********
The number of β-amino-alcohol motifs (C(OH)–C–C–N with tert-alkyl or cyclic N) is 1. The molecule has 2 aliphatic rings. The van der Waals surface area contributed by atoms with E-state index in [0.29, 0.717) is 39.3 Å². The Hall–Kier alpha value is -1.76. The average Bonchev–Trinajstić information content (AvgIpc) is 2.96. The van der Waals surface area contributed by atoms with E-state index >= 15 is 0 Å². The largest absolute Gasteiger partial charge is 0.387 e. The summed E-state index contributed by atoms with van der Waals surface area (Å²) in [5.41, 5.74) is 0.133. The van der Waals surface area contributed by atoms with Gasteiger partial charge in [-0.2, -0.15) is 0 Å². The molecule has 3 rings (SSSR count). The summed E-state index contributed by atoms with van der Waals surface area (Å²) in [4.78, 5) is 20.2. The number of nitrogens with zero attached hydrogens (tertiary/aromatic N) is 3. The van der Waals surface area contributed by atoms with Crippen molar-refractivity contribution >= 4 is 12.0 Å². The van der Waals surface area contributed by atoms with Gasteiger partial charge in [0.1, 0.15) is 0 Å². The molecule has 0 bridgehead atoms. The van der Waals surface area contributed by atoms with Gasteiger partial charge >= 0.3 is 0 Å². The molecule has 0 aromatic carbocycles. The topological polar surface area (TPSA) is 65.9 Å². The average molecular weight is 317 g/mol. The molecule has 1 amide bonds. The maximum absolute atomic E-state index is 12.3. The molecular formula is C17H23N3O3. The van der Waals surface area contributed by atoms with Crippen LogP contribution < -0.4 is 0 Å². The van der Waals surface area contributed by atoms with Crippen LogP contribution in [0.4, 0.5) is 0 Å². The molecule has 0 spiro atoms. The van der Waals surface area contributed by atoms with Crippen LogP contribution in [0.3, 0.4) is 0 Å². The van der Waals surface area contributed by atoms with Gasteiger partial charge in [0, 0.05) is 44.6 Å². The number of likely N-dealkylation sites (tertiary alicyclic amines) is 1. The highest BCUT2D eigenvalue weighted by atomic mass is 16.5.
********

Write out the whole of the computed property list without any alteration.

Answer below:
The number of β-amino-alcohol motifs (C(OH)–C–C–N with tert-alkyl or cyclic N) is 1. The molecule has 2 aliphatic rings. The van der Waals surface area contributed by atoms with E-state index in [0.29, 0.717) is 39.3 Å². The Hall–Kier alpha value is -1.76. The average Bonchev–Trinajstić information content (AvgIpc) is 2.96. The van der Waals surface area contributed by atoms with E-state index >= 15 is 0 Å². The largest absolute Gasteiger partial charge is 0.387 e. The summed E-state index contributed by atoms with van der Waals surface area (Å²) in [5.41, 5.74) is 0.133. The van der Waals surface area contributed by atoms with Gasteiger partial charge in [-0.2, -0.15) is 0 Å². The molecule has 3 rings (SSSR count). The summed E-state index contributed by atoms with van der Waals surface area (Å²) in [4.78, 5) is 20.2. The number of nitrogens with zero attached hydrogens (tertiary/aromatic N) is 3. The van der Waals surface area contributed by atoms with Crippen molar-refractivity contribution >= 4 is 12.0 Å². The van der Waals surface area contributed by atoms with Gasteiger partial charge in [0.1, 0.15) is 0 Å². The molecule has 0 bridgehead atoms. The van der Waals surface area contributed by atoms with Gasteiger partial charge >= 0.3 is 0 Å². The molecule has 0 aromatic carbocycles. The topological polar surface area (TPSA) is 65.9 Å². The average molecular weight is 317 g/mol. The molecule has 1 amide bonds. The maximum absolute atomic E-state index is 12.3. The molecular formula is C17H23N3O3. The van der Waals surface area contributed by atoms with Crippen LogP contribution < -0.4 is 0 Å². The van der Waals surface area contributed by atoms with Crippen LogP contribution in [0.4, 0.5) is 0 Å². The molecule has 0 spiro atoms. The van der Waals surface area contributed by atoms with Crippen LogP contribution in [0.3, 0.4) is 0 Å². The van der Waals surface area contributed by atoms with Gasteiger partial charge in [0, 0.05) is 44.6 Å². The number of likely N-dealkylation sites (tertiary alicyclic amines) is 1. The highest BCUT2D eigenvalue weighted by atomic mass is 16.5.